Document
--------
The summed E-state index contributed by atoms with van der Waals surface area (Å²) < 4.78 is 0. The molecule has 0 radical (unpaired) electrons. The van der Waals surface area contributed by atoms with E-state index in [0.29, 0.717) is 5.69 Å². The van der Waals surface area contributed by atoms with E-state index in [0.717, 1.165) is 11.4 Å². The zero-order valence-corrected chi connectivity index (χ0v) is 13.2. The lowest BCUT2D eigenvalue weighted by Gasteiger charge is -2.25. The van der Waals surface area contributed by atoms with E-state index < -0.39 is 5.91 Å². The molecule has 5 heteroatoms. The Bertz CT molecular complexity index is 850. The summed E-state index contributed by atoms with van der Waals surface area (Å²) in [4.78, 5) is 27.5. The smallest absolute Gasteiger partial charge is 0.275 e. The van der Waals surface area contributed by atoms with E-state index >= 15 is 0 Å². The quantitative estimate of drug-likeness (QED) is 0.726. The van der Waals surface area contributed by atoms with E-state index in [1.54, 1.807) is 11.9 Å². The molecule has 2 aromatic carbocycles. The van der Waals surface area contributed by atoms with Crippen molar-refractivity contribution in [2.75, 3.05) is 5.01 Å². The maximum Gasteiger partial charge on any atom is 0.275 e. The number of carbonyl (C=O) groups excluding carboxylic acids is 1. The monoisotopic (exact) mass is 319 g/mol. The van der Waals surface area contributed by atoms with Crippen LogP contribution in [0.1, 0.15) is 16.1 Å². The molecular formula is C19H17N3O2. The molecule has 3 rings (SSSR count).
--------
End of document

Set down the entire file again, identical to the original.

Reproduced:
The summed E-state index contributed by atoms with van der Waals surface area (Å²) < 4.78 is 0. The molecule has 0 radical (unpaired) electrons. The van der Waals surface area contributed by atoms with E-state index in [0.29, 0.717) is 5.69 Å². The van der Waals surface area contributed by atoms with E-state index in [0.717, 1.165) is 11.4 Å². The zero-order valence-corrected chi connectivity index (χ0v) is 13.2. The lowest BCUT2D eigenvalue weighted by Gasteiger charge is -2.25. The van der Waals surface area contributed by atoms with E-state index < -0.39 is 5.91 Å². The molecule has 5 heteroatoms. The Bertz CT molecular complexity index is 850. The summed E-state index contributed by atoms with van der Waals surface area (Å²) in [4.78, 5) is 27.5. The smallest absolute Gasteiger partial charge is 0.275 e. The van der Waals surface area contributed by atoms with E-state index >= 15 is 0 Å². The quantitative estimate of drug-likeness (QED) is 0.726. The van der Waals surface area contributed by atoms with E-state index in [1.54, 1.807) is 11.9 Å². The molecule has 2 aromatic carbocycles. The van der Waals surface area contributed by atoms with Crippen molar-refractivity contribution in [2.75, 3.05) is 5.01 Å². The maximum Gasteiger partial charge on any atom is 0.275 e. The number of carbonyl (C=O) groups excluding carboxylic acids is 1. The monoisotopic (exact) mass is 319 g/mol. The van der Waals surface area contributed by atoms with Crippen LogP contribution in [0.1, 0.15) is 16.1 Å². The molecular formula is C19H17N3O2. The molecule has 3 rings (SSSR count).